Open a piece of filter paper into a cone shape. You’ll want to open it so that it has a thick side and a thin side: one side of the cone has 3 layers, and the other side has only a single layer. Place this opened filter paper into the Chemex. The 3-layered side should face the pouring spout of the Chemex.
Step 2: Rinse the Filter Paper
Rinse the Chemex with the filter paper under warm water. The filter paper should then stick in place against the glass wall. Then, hold the filter paper in place and tip out the excess water.
Step 3: Grind Your Coffee
To brew about half a litre of coffee, weigh out about 30 g of coffee beans. Grind it to a medium-coarse grind size. Visually, the particles should look slightly larger and rougher than regular sand.
Step 4: Distribute Your Grounds
Place the entire Chemex on top of your scale and press the ‘tare’ button to reset to zero. Tip the coffee grounds in and double check the weight is still at around 30 g.
Distribute the coffee grounds by using your palm to tap the side of the Chemex. Or shake it gently. You want to get a nice, flat bed of coffee grounds. There should not be a pile-up anywhere.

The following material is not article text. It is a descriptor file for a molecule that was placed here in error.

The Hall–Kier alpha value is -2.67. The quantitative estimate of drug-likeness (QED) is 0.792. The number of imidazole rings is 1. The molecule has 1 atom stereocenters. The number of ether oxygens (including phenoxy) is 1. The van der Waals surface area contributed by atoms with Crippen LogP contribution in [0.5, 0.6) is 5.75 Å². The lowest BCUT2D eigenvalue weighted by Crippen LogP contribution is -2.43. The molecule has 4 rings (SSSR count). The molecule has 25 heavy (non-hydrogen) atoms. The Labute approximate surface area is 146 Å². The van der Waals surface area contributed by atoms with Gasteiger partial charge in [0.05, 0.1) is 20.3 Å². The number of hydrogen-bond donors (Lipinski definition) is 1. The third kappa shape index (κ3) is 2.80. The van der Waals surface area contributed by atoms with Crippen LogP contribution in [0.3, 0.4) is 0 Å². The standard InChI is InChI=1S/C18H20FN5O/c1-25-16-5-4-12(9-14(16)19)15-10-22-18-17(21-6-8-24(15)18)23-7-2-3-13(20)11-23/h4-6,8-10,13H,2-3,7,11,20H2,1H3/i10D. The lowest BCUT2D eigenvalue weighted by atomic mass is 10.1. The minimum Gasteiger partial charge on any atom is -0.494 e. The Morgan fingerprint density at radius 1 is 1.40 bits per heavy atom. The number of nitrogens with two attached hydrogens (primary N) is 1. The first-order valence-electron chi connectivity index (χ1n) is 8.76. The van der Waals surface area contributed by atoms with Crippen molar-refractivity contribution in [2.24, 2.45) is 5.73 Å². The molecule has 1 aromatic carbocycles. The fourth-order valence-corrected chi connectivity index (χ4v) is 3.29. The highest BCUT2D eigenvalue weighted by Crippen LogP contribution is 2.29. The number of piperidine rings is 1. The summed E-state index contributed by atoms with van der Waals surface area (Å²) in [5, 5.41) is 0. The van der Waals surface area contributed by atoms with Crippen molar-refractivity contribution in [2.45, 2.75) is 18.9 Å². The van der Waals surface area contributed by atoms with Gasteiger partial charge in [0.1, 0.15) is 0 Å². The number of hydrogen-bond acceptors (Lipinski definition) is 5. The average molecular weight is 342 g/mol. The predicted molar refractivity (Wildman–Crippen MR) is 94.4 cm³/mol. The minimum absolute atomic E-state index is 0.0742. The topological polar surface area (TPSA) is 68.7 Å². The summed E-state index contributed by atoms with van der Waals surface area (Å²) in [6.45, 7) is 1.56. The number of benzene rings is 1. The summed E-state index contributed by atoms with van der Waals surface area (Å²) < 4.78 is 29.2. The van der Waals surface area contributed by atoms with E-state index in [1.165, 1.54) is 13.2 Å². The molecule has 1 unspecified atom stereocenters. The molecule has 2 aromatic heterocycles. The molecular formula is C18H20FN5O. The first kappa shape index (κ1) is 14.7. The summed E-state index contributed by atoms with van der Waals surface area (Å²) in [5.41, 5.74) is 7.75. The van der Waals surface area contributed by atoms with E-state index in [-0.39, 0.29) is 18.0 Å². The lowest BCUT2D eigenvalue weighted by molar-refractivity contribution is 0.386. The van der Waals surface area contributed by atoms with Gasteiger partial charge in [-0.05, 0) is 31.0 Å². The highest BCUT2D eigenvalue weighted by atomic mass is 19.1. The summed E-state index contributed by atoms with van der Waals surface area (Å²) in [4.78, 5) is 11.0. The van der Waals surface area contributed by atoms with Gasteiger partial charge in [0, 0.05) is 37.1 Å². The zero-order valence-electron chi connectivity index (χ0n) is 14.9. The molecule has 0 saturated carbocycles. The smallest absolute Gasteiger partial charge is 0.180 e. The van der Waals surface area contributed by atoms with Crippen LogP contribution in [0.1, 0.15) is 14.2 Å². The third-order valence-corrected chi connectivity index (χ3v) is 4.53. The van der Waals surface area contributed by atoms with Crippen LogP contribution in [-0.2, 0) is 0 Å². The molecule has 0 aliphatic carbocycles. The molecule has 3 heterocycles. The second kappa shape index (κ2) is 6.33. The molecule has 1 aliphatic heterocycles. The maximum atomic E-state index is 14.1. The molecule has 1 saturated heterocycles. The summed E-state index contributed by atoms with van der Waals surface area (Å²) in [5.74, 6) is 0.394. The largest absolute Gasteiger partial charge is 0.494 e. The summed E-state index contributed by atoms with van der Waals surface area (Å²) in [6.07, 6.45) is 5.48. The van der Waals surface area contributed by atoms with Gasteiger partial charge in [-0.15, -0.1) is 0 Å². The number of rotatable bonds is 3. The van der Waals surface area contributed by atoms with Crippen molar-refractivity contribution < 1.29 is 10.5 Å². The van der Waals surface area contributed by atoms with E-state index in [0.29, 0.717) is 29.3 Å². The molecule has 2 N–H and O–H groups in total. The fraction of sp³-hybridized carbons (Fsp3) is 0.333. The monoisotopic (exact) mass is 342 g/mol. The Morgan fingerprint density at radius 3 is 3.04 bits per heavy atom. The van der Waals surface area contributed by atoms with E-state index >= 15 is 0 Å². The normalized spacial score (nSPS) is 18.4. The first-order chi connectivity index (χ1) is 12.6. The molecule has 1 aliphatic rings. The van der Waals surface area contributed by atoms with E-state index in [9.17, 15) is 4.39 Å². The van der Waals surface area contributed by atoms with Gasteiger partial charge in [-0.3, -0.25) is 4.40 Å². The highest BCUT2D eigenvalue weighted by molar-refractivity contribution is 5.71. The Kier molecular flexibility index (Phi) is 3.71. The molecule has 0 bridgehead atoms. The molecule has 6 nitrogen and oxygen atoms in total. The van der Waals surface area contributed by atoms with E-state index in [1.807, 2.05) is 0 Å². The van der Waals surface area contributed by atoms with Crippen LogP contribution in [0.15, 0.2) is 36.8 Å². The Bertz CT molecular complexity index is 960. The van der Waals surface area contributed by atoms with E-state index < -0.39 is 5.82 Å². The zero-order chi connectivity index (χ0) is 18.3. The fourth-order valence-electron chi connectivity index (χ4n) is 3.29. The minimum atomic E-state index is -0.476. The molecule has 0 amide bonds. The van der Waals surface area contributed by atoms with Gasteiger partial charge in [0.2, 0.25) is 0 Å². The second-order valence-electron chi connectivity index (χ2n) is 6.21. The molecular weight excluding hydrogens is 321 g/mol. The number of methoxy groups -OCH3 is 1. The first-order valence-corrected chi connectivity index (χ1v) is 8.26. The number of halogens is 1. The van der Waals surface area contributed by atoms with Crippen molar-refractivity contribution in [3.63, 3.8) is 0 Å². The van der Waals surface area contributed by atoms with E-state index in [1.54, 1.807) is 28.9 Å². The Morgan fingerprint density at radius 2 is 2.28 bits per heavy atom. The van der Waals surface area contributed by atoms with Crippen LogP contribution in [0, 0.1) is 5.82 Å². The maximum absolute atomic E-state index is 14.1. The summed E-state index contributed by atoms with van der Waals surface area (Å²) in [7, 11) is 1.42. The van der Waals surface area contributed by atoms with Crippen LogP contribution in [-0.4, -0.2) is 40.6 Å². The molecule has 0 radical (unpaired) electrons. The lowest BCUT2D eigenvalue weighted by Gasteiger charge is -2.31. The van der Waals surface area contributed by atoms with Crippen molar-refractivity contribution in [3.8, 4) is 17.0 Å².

Step 5: Boil Your Water
Fill your gooseneck kettle with clean water and start boiling it. Once it’s finished boiling, open the lid and allow it to sit for about 30 seconds to cool slightly. You don’t want to be using boiling hot water on your sensitive coffee grounds.
If your electric kettle has an adjustable thermostat to control the temperature, aim for 91°C to 96°C (195 – 205°F). This is the approved “hot, but not too hot” water temperature by the Specialty Coffee Association of America.
Step 6: Pour and Bloom
Tare your scale underneath the Chemex once again.
Pour in about 100 g of hot water in a circular motion to evenly wet the coffee bed. Grab your wooden spoon or whisk, and very gently stir the slushy mixture of water and coffee grounds around. Your goal is to make sure the hot water soaks evenly all across.